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Travels with a plaster bust
December 27, 2011 9:18 PM   Subscribe

Best way to transport a small nineteenth- or early twentieth-century plaster sculpture from DC to London? I have no expertise in transporting art.

This Christmas I was given a small plaster sculpture that's been in the family since the artist gave it to my great-grandmother when she was in Paris as a young woman. I would like to take it to my flat in London. I know plaster is a fragile medium, and this is old plaster, so I would like to know how best to transport it (or indeed whether I should).

I've linked to a blurry photo, but here's a description anyway: it's a rectangle about 4 inches high and 3 inches wide, with a bust of a long-haired helmet-wearing woman in relief. It's mounted on a plastic backing thingy: not glued, but held in place with little pegs.

The artist is a known name and his signature's on the back, so I think she has some value beyond the sentimental, though I can see that she's taken some knocks over the years. I wouldn't like to cause her any further damage or exacerbate any existing issues. Right now, my thinking is to pack the sculpture in bubble wrap inside a small sturdy box and take the box in my carry-on. But is bubble wrap the best cushioning medium? How would someone used to transporting pieces of art do this? O AskMe muses, I invoke ye.
posted by Pallas Athena to Travel & Transportation (6 answers total)
 
Assuming it's not worth far more than you imagine (e.g. not a priceless antiquity or something), your impulse sounds good to me.
posted by Sara C. at 9:25 PM on December 27, 2011


I went through pretty much the same thing when I moved to London (I owned a couple of art galleries in New York, had to move lots of art and some I was uncomfortable shipping). Here's what I did, based in instructions from the movers.

Things you'll need: Process:
  1. Loosely wrap the sculpture in newspaper, seal with sticky tape but no tape should be in contact with the art
  2.  
  3. Wrap the wrapped sculpture with bubble wrap, making sure to cover 360 degrees; seal with sticky tape
  4.  
  5. Fill the box about one third full with styrofoam peanuts
  6.  
  7. Place the wrapped sculpture upright on the styrofoam peanuts
  8.  
  9. Fill all open spaces in the box with more styrofoam peanuts, covering the sculpture at the top
  10.  
  11. Seal box with the less sticky tape, in case you've got to open it
  12.  
Clearly label the box and its not a bad idea to drop a couple of business cards into the box as well, just in case something goes missing.

I left the US in 1997 and had to unwrap one of my sculptures at security. I have no idea how carefully they'll scrutinise your carry ons now but you'll want to travel with both rolls of tape just in case you've got to unwrap and rewrap. Obviously leave plenty of time for the TA folks to do their security theatre thing.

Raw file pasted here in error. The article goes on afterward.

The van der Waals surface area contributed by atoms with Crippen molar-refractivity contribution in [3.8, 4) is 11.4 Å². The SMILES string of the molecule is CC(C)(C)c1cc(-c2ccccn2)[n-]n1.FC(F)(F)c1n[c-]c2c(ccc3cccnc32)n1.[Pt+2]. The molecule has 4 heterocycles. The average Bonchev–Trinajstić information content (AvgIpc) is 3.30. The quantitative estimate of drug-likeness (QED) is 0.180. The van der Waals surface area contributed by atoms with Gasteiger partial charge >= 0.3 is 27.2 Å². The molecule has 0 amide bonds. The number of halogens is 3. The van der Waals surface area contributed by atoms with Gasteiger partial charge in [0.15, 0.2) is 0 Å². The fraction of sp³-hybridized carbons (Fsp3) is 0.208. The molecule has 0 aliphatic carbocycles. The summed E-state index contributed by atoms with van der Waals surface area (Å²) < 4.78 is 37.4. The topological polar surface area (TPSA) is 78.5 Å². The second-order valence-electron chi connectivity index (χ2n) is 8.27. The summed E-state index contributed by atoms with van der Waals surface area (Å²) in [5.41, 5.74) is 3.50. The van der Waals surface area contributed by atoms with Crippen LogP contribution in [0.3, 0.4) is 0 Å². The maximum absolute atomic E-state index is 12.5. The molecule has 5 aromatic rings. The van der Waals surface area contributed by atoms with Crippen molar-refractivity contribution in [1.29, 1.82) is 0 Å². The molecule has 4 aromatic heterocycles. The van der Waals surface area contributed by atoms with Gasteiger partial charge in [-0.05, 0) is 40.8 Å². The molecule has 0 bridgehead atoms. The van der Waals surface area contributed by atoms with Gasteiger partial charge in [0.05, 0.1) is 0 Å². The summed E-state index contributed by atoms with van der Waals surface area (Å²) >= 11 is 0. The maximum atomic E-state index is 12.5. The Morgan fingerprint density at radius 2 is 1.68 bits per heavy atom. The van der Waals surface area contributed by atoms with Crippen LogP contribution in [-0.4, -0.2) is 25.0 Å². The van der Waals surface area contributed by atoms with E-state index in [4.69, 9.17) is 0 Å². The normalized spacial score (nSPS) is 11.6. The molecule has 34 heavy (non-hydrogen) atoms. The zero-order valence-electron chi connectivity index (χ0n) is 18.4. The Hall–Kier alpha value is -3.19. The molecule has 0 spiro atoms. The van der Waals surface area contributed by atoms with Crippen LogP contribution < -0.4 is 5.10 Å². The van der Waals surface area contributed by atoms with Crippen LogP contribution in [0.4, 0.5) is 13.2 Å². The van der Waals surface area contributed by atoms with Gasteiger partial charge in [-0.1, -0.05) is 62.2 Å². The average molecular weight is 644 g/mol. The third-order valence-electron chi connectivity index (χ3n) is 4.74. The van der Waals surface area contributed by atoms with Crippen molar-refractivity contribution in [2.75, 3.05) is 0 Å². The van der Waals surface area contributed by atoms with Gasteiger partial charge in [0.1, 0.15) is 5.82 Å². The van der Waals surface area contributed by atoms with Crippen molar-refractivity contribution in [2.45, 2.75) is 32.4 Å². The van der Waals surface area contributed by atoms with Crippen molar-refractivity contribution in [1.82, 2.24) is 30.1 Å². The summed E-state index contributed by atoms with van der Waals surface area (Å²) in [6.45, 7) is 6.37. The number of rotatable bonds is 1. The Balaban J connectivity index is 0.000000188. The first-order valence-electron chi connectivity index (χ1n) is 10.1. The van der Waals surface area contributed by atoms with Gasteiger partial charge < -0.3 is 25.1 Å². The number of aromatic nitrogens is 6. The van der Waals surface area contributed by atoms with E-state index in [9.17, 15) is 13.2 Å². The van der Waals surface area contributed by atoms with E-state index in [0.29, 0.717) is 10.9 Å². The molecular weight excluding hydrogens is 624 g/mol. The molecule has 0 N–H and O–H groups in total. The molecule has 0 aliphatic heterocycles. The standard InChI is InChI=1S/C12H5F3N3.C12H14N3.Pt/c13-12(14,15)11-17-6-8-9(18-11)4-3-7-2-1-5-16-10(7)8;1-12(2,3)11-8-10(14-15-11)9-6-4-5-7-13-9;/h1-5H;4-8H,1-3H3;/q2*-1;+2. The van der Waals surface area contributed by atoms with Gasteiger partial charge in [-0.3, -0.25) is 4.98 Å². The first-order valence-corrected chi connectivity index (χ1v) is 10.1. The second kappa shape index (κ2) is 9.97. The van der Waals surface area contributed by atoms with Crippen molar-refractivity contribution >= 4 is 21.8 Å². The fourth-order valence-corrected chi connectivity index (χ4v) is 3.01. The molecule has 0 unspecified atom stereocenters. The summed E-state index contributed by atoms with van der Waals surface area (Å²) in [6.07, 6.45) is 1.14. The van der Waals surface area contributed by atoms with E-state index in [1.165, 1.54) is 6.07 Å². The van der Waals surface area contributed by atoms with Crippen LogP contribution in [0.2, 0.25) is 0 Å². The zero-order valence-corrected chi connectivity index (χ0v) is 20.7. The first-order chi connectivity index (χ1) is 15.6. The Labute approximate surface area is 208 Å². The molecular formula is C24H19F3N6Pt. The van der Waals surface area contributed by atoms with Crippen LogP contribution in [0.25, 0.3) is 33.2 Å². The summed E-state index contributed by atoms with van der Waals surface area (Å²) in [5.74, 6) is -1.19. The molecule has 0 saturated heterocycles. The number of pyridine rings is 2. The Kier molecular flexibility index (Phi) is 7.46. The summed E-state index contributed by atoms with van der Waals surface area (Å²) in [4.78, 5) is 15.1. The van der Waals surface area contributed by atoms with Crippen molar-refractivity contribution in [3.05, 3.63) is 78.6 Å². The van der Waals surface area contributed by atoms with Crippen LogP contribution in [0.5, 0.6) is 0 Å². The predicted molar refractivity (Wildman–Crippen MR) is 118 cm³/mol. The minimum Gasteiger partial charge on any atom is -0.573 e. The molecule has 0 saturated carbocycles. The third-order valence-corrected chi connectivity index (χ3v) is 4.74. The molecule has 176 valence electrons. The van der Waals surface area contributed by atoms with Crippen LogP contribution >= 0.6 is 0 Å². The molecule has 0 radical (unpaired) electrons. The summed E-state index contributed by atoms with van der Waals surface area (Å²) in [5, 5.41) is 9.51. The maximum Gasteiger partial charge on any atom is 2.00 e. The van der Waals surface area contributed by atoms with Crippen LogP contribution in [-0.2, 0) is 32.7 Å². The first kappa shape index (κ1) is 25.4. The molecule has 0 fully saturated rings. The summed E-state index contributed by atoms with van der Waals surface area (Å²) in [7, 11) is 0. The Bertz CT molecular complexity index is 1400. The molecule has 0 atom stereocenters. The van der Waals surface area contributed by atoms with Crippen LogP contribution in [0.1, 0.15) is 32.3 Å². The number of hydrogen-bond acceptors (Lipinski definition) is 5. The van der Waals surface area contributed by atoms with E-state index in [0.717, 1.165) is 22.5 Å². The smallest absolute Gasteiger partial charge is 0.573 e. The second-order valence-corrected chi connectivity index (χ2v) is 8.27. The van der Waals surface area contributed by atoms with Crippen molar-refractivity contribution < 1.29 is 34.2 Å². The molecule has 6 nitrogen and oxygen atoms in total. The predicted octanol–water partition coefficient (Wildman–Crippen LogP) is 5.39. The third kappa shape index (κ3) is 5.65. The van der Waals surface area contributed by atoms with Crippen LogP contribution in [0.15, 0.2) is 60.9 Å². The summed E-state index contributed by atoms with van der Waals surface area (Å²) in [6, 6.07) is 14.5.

Hope this helps!
posted by Mutant at 10:50 PM on December 27, 2011 [1 favorite]


Newspaper print might transfer and discolor the plaster. I'd substitute plain white wrapping paper or even fabric for the inner layer.
posted by Scram at 11:32 PM on December 27, 2011 [2 favorites]


Even with the newer airport security rules, I've hand-carried art glass and glass vases on planes. I explained that I didn't want it to break, and I was allowed to place it in my purse while boarding, and then hold it while in flight or keep it in my purse/carry-on. Since it was never wrapped up, they were able to see clearly what it was and there were no problems. I was kinda suprised, actually, but maybe that will work for you.
posted by Houstonian at 3:52 PM on December 28, 2011


As a professional archivist, I do not recommend the use of anything adhesive, which can transfer to your actual artwork and make it sticky and/or dirty, and can cause some real preservation problems down the road. I also agree with Scram about the transfer of newsprint. In my experiences with transporting art, I have used foam-lined boxes, such as this:

http://www.associatedbag.com/product.asp?cn=ABC&c1=SMC&p1=SMC_A752&c2=NA06&pid=145-073AS&cookie_test=1

It should provide enough cushioned protection for your piece to protect it nicely during your flight. If you can't find something sufficient, it is possible to make your own foam lined box fairly easily. I think most post offices or other shipping-supply places should have the materials you will need.
posted by chatelaine at 4:04 PM on December 28, 2011 [1 favorite]


Thank you, all! I used a variation on Mutant's technique, but with tissue paper as Scram suggested. Bust and I are now in London. Hurrah!
posted by Pallas Athena at 4:57 PM on December 29, 2011 [1 favorite]


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